When you exchange wedding vows, chances are you’ll also exchange wedding rings as symbols of your commitment and love. Today, almost as much effort goes into finding the right wedding ring as in planning the perfect wedding. Knowing what’s available can make the selection process more of an adventure than a chore.
In precious gold or platinum, texture and surface designs predominate and can be found in rings for both bride and groom. In addition to matte and satin finishes, there are also delicate carved floral patterns and swirling paisleys for those couples with an eye for the romantic. Tri-color “rolling” rings with several interlocking bands are also popular, featuring yellow, white, and pink gold. This look dates back to the 19th century Russia where the multiple colors of gold symbolize strength, spirit, and love.
Stones and Gems
For those who appreciate the sparkling glow of gemstones, wedding rings can be studded with diamonds and/ or colored stones that go all the way or partially around the ring. Designed for women, these rings are also known as anniversary or eternity bands.
According to the Diamond Information Center, “The man’s diamond wedding band is one of the fastest growing categories.” Worn by the groom, a diamond band makes him feel elegant and always impeccably dressed.
For couples looking for something different, platinum jewelry is attractive because of its subtle beauty, understated look, purity, and value. One of the world’s rarest metals, platinum is regaining popularity in the bridal jewelry market in designs that mix tradition and trend.
“Platinum was the most significant metal used in bridal jewelry in the first half of this century. Many couples today want to replicate what they perceived as a family heirloom, so jewelry designers have created new options in platinum with sleek, modern styling,” says Laurie Hudson of Platinum Guild International. For example, highly polished platinum can create a dramatic mirrored effect. The cool look of platinum is also combined with the 18 karat gold in both wedding and engagement rings. This bi-color look is also appealing to men because it complements two-tone watch styles and other men’s jewelry without being flashy.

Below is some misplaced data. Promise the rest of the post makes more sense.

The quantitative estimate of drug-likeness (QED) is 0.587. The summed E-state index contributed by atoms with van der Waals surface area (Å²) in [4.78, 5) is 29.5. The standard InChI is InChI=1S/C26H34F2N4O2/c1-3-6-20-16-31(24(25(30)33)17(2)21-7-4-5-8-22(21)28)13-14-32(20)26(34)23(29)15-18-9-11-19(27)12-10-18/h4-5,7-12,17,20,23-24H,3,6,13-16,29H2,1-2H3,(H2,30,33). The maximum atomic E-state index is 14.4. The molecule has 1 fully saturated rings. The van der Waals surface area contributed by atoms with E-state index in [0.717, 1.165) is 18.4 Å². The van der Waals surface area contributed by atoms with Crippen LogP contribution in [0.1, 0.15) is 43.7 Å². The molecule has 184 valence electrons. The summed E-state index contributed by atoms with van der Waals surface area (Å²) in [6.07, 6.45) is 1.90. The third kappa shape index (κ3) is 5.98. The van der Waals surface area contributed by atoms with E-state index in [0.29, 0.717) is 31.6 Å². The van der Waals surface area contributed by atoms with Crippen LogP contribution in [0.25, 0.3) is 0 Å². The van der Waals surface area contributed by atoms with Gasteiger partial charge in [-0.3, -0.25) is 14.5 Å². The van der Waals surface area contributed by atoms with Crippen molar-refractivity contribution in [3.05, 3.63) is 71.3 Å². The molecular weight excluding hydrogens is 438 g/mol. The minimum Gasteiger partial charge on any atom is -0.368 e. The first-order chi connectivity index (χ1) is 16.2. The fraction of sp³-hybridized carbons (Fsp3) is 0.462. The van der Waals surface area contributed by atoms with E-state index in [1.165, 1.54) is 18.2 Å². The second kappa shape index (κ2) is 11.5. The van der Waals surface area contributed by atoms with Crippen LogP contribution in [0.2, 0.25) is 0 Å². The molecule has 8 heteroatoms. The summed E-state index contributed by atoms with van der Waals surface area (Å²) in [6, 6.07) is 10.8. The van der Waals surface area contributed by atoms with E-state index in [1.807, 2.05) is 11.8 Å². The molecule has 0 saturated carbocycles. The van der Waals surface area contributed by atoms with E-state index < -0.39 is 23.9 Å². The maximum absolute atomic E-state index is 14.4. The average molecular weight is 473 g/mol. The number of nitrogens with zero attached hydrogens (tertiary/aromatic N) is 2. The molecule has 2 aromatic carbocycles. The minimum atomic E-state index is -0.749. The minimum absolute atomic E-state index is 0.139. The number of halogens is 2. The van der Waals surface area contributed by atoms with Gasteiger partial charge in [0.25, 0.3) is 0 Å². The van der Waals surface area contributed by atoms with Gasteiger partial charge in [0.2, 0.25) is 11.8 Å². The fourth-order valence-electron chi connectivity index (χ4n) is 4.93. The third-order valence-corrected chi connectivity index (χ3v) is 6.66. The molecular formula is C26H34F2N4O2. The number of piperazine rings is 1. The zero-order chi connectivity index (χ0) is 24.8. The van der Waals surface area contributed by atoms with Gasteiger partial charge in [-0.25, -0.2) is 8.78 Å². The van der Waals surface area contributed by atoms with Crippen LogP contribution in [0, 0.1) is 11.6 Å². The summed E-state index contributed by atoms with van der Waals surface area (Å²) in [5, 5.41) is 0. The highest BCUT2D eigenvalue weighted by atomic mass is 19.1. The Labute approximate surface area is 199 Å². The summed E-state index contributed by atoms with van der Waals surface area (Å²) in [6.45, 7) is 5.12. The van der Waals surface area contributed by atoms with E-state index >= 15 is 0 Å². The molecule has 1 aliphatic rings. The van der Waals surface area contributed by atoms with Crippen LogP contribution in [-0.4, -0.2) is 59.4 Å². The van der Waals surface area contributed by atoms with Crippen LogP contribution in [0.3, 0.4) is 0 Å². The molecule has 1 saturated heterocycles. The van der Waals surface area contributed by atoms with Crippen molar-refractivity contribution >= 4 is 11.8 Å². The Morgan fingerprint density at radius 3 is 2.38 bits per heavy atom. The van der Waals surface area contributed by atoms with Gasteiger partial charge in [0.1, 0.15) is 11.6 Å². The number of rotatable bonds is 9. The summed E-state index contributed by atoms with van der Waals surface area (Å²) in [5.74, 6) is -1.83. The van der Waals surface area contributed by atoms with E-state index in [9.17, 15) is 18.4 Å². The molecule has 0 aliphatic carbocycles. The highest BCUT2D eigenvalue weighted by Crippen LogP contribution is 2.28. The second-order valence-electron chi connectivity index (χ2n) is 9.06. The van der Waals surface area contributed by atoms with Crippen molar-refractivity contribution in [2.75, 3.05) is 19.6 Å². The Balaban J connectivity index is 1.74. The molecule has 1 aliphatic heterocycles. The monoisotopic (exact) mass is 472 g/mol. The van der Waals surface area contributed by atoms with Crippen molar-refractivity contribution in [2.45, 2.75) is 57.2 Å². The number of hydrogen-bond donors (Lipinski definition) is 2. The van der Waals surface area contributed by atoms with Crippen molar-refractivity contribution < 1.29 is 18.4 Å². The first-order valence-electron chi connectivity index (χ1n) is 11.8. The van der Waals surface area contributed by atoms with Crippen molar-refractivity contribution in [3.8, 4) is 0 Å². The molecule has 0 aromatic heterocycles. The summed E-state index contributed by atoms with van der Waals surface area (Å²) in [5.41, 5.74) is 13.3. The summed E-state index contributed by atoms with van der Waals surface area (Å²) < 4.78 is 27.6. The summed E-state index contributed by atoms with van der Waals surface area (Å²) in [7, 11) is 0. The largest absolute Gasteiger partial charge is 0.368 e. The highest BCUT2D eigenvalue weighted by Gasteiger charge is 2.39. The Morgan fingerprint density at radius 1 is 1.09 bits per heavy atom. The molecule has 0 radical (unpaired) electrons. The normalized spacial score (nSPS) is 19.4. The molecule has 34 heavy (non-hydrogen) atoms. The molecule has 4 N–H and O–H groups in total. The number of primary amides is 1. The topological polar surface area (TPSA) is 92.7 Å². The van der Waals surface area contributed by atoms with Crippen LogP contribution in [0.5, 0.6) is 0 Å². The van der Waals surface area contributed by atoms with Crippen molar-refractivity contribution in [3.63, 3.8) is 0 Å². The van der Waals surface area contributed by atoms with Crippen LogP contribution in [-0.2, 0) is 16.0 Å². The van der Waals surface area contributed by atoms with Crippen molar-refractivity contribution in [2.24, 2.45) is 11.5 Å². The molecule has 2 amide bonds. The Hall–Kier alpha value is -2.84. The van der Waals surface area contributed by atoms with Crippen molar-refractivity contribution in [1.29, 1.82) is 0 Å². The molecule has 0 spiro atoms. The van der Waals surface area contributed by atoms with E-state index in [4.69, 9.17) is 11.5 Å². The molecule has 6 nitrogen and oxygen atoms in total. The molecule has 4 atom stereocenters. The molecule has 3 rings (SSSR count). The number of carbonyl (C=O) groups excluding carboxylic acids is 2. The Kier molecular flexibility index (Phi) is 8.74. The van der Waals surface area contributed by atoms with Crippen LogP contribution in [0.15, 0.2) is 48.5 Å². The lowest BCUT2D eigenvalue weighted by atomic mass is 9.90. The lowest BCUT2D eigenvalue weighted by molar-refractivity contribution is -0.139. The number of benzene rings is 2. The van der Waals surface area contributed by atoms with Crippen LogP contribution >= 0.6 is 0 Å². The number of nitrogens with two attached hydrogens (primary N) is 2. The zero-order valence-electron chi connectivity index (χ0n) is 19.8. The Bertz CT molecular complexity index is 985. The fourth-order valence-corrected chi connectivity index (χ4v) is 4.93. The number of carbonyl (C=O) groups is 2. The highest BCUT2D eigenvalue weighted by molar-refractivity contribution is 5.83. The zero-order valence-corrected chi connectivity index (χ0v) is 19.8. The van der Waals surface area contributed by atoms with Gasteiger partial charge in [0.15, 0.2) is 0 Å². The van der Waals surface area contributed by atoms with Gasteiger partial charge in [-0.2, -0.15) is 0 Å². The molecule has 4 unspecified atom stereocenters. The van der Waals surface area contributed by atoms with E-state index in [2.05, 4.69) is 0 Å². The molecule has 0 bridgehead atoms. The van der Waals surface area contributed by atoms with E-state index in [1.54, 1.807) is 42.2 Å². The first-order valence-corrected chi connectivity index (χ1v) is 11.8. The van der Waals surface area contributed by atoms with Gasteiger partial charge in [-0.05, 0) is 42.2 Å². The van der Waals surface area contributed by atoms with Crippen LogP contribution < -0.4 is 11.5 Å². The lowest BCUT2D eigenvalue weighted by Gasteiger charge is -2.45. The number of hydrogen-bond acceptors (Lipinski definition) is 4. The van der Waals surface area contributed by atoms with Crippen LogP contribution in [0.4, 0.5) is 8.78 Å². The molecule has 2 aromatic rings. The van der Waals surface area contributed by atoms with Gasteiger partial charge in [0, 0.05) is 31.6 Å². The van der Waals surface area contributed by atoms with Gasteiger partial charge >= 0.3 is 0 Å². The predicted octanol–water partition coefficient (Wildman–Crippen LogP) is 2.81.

For many, nothing matches the beauty and warmth of real gold—and its unsurpassed romantic history and symbolism. To be sure you’re buying the real thing, always look for the quality or karat mark, 14K or 18K, imprinted on the inside of the ring.
According to the World Gold Council, “Newly engaged couples seeking rings that are as pure as possible to represent their lifelong commitment are turning to 18 karat gold wedding bands, giving couples a wide selection of style to choose from.”
Because pure, 24 karat gold is considered too soft for use in jewelry, it is often mixed with other metals to create alloys for optimum strength and color characteristics. Yellow gold is a specific combination of gold, copper, and silver; green gold is a mixture of gold, silver, copper, and zinc; and pink gold is a blend of gold and copper.
White gold, which is a combination of gold, zinc, and copper, and either nickel or palladium was developed as a substitute for platinum during World War II when platinum was banned from all non-military uses, including jewelry. Today, white gold is a popular setting for diamonds and colored stones and is used extensively in bi- and tri-colored jewelry.